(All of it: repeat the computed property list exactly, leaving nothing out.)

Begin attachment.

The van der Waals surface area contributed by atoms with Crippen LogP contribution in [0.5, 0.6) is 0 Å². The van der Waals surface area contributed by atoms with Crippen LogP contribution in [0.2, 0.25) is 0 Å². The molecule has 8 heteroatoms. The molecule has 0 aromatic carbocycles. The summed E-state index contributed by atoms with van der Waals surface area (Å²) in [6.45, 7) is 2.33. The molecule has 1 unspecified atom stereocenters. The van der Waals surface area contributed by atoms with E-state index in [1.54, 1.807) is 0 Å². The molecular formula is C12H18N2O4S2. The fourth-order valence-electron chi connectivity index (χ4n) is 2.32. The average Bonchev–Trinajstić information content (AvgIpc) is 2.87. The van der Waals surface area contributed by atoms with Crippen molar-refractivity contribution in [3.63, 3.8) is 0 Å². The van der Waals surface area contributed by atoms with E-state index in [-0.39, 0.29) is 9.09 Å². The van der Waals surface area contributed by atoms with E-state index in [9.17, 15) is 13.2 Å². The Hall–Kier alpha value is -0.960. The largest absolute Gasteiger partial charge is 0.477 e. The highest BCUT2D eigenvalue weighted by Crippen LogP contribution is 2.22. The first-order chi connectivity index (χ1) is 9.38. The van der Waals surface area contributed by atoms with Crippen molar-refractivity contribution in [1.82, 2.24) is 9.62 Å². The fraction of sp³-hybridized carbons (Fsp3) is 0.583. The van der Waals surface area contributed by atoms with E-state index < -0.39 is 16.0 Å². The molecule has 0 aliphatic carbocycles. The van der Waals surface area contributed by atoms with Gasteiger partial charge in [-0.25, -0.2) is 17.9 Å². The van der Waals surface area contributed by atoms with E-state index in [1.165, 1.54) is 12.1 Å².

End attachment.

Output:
The van der Waals surface area contributed by atoms with Crippen LogP contribution in [0.5, 0.6) is 0 Å². The van der Waals surface area contributed by atoms with Crippen LogP contribution in [0.2, 0.25) is 0 Å². The molecule has 8 heteroatoms. The molecule has 0 aromatic carbocycles. The summed E-state index contributed by atoms with van der Waals surface area (Å²) in [6.45, 7) is 2.33. The molecule has 1 unspecified atom stereocenters. The van der Waals surface area contributed by atoms with E-state index in [1.54, 1.807) is 0 Å². The molecular formula is C12H18N2O4S2. The fourth-order valence-electron chi connectivity index (χ4n) is 2.32. The average Bonchev–Trinajstić information content (AvgIpc) is 2.87. The van der Waals surface area contributed by atoms with Crippen molar-refractivity contribution in [3.63, 3.8) is 0 Å². The van der Waals surface area contributed by atoms with E-state index in [-0.39, 0.29) is 9.09 Å². The van der Waals surface area contributed by atoms with E-state index in [9.17, 15) is 13.2 Å². The Hall–Kier alpha value is -0.960. The largest absolute Gasteiger partial charge is 0.477 e. The highest BCUT2D eigenvalue weighted by Crippen LogP contribution is 2.22. The first-order chi connectivity index (χ1) is 9.38. The van der Waals surface area contributed by atoms with Crippen molar-refractivity contribution in [1.82, 2.24) is 9.62 Å². The fraction of sp³-hybridized carbons (Fsp3) is 0.583. The van der Waals surface area contributed by atoms with E-state index < -0.39 is 16.0 Å². The molecule has 0 aliphatic carbocycles. The van der Waals surface area contributed by atoms with Gasteiger partial charge in [-0.25, -0.2) is 17.9 Å². The van der Waals surface area contributed by atoms with E-state index in [1.165, 1.54) is 12.1 Å².